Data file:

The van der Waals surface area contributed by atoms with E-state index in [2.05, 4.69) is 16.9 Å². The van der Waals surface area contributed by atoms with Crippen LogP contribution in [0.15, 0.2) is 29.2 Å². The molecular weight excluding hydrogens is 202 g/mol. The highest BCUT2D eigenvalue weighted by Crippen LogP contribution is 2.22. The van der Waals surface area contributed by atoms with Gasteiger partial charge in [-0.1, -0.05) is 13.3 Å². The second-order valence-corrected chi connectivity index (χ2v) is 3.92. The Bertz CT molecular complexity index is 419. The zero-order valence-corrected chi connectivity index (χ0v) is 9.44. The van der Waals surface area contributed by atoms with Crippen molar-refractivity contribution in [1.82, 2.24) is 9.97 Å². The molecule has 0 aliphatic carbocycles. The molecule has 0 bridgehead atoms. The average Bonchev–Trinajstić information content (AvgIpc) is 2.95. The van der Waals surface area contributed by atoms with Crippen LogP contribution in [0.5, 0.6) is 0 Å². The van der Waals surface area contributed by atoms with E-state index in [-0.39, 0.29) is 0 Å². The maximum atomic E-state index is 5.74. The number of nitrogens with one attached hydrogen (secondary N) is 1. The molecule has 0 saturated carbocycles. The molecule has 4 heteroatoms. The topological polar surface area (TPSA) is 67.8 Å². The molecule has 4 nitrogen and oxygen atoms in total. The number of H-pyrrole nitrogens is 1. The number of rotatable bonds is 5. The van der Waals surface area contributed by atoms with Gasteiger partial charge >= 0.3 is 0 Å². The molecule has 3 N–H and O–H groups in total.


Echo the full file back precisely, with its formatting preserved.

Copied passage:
The van der Waals surface area contributed by atoms with E-state index in [2.05, 4.69) is 16.9 Å². The van der Waals surface area contributed by atoms with Crippen LogP contribution in [0.15, 0.2) is 29.2 Å². The molecular weight excluding hydrogens is 202 g/mol. The highest BCUT2D eigenvalue weighted by Crippen LogP contribution is 2.22. The van der Waals surface area contributed by atoms with Gasteiger partial charge in [-0.1, -0.05) is 13.3 Å². The second-order valence-corrected chi connectivity index (χ2v) is 3.92. The Bertz CT molecular complexity index is 419. The zero-order valence-corrected chi connectivity index (χ0v) is 9.44. The van der Waals surface area contributed by atoms with Crippen molar-refractivity contribution in [1.82, 2.24) is 9.97 Å². The molecule has 0 aliphatic carbocycles. The molecule has 0 bridgehead atoms. The average Bonchev–Trinajstić information content (AvgIpc) is 2.95. The van der Waals surface area contributed by atoms with Crippen LogP contribution in [0.5, 0.6) is 0 Å². The van der Waals surface area contributed by atoms with E-state index in [-0.39, 0.29) is 0 Å². The maximum atomic E-state index is 5.74. The number of nitrogens with one attached hydrogen (secondary N) is 1. The molecule has 0 saturated carbocycles. The molecule has 4 heteroatoms. The topological polar surface area (TPSA) is 67.8 Å². The molecule has 4 nitrogen and oxygen atoms in total. The number of H-pyrrole nitrogens is 1. The number of rotatable bonds is 5. The van der Waals surface area contributed by atoms with Gasteiger partial charge >= 0.3 is 0 Å². The molecule has 3 N–H and O–H groups in total.